Monday, 7 January 2019

Chocks Away

No I'm not talking about the last of the Christmas confectionery, it's WW1 dogfight time.

As a play test of the rules I'm going to try an early war balloon busting scenario.  The runners and riders being a German Observation Balloon defended by two Fokker Eindecker EIIIs and ground AA machine guns v a Sopwith 1 1/2 Strutter and an Airco DH2:

Gentlemen, here is your target Boche Sausage
The Scenario
I will be using a standard folding banquest table measuring 180cm x 75cm (roughly 5' 10" x 2' 5").  The aircraft will enter from the narrow ends of the table.

The Balloon is at 4,000 feet with two MG positions along side, in the centre of the table The British may enter at any height they wish up to 10.000 feet.  They may enter together and at the same height or from two different points on their side of the table and at any height or heights.  Once any British aircraft appear on table the two Eindeckers may enter on their next turn.  They arrive as a pair at the same height and flying together once on table they may separate.  Dice for entry height using 2D6 x 1,000 feet to set the entry height.

For the defence two Fokker EIIIs
Special rules
The Balloon can be lowered at a rate of 500' per minute this occurs in the German turn.  The German player will start to lower the baloon as soon as British Aircraft enter the table.  The balloon has a defence factor the same as an Eindecker.  Once that is exceeded it is in flames.

The Germans have two ground based machine gun batteries these fire as aircraft mounted twin belt fed machine guns.  They can reach up to 1,000 feet altitude and have a range (as a ground distance) of  600 feet.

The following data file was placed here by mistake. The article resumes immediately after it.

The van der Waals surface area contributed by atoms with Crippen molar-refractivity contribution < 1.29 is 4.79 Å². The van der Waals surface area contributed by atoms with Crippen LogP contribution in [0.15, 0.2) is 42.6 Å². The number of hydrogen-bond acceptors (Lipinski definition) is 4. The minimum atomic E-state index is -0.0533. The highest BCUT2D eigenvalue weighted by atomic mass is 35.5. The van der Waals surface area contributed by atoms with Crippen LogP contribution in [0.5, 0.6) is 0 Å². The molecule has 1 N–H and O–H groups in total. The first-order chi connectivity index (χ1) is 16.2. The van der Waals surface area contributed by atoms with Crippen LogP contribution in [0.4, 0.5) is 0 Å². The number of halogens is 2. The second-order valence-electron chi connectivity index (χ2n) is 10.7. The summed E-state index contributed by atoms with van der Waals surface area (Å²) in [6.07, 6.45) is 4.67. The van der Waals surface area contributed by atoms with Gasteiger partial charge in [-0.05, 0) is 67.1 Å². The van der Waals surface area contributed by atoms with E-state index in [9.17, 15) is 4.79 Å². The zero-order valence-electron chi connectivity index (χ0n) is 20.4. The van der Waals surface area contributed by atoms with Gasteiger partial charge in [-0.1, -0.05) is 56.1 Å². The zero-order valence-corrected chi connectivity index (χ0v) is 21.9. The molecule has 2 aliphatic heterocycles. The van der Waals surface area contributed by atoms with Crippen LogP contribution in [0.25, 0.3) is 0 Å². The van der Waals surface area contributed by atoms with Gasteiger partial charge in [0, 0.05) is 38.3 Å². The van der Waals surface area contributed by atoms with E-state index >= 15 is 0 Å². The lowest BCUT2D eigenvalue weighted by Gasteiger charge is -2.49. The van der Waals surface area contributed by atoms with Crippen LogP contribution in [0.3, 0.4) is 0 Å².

The attackers a Sopwith Strutter and a DH2
The game is set in April 1916 when the Eindecker was no longer the cause of the Fokker Scourge having been outclassed by newer allied aircraft such as the DH2 and Nieuport 11.  For the British the Sopwith 1 1/2 Strutter has just come into service with the RNAS (the RFC didn't receive the type until July 1916).  The DH2 has been in service since February 1916. So the two British aircraft would in reality have been RNAS and RFC types and unlikely to have flown together.

Last but not lease a close up shot of the lozenge camouflage on a Halberstadt CL class.  I'm really very pleased with how the transfers (decals if in the US) I made came out.   
Not involved but worth a look 
AAR in the next post.  So chocks away chaps, do try not to come down sausage side and remember it's a mans life in the Twenty Minuter's.  Woof Woof (tm Lord Flasheart)!

1 comment:

  1. I had a thought as I was getting the scenario ready for a play through, I'm going to change the entry height for the Eindeckers to 6,000 feet plus 1D6 000 feet (so between 2,000 and 12,000 feet). That gives the Eindeckers a guarantee of being higher than the balloon and less chance of taking too long to climb to meet the British.